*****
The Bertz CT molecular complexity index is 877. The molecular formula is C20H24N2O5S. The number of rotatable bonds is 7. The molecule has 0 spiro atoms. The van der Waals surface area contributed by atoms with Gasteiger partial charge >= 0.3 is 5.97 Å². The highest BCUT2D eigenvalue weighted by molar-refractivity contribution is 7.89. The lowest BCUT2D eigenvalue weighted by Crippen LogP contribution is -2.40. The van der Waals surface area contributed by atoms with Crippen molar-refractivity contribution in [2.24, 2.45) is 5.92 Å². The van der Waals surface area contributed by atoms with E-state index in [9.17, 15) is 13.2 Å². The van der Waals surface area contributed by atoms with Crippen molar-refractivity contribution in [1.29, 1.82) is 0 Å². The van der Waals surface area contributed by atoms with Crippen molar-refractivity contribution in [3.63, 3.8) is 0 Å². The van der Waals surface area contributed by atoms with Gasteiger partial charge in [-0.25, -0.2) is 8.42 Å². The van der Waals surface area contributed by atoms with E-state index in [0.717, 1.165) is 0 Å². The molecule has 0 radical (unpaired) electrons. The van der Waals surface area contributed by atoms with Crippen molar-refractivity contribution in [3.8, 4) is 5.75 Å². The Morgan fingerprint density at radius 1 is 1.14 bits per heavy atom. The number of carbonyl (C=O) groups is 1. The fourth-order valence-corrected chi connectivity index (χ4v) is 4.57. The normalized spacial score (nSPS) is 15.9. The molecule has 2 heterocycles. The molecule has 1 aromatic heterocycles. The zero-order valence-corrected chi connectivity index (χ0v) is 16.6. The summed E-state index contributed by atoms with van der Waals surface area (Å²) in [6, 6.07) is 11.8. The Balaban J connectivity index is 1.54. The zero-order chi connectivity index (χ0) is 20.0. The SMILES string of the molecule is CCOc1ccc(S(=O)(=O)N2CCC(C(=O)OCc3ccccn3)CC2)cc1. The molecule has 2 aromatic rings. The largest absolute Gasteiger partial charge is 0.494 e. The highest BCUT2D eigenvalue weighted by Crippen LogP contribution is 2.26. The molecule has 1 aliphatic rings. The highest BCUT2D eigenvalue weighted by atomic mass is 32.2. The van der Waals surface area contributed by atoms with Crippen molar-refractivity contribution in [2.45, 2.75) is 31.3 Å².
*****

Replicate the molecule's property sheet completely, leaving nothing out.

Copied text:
The Bertz CT molecular complexity index is 877. The molecular formula is C20H24N2O5S. The number of rotatable bonds is 7. The molecule has 0 spiro atoms. The van der Waals surface area contributed by atoms with Gasteiger partial charge >= 0.3 is 5.97 Å². The highest BCUT2D eigenvalue weighted by molar-refractivity contribution is 7.89. The lowest BCUT2D eigenvalue weighted by Crippen LogP contribution is -2.40. The van der Waals surface area contributed by atoms with Crippen molar-refractivity contribution in [2.24, 2.45) is 5.92 Å². The van der Waals surface area contributed by atoms with E-state index in [9.17, 15) is 13.2 Å². The van der Waals surface area contributed by atoms with Crippen molar-refractivity contribution in [1.29, 1.82) is 0 Å². The van der Waals surface area contributed by atoms with Crippen molar-refractivity contribution in [3.63, 3.8) is 0 Å². The van der Waals surface area contributed by atoms with Gasteiger partial charge in [-0.25, -0.2) is 8.42 Å². The van der Waals surface area contributed by atoms with E-state index in [0.717, 1.165) is 0 Å². The molecule has 0 radical (unpaired) electrons. The van der Waals surface area contributed by atoms with Crippen molar-refractivity contribution in [3.8, 4) is 5.75 Å². The Morgan fingerprint density at radius 1 is 1.14 bits per heavy atom. The number of carbonyl (C=O) groups is 1. The fourth-order valence-corrected chi connectivity index (χ4v) is 4.57. The normalized spacial score (nSPS) is 15.9. The molecule has 2 heterocycles. The molecule has 1 aromatic heterocycles. The zero-order valence-corrected chi connectivity index (χ0v) is 16.6. The summed E-state index contributed by atoms with van der Waals surface area (Å²) in [6, 6.07) is 11.8. The Balaban J connectivity index is 1.54. The zero-order chi connectivity index (χ0) is 20.0. The SMILES string of the molecule is CCOc1ccc(S(=O)(=O)N2CCC(C(=O)OCc3ccccn3)CC2)cc1. The molecule has 2 aromatic rings. The largest absolute Gasteiger partial charge is 0.494 e. The highest BCUT2D eigenvalue weighted by Crippen LogP contribution is 2.26. The molecule has 1 aliphatic rings. The highest BCUT2D eigenvalue weighted by atomic mass is 32.2. The van der Waals surface area contributed by atoms with Crippen molar-refractivity contribution in [2.45, 2.75) is 31.3 Å².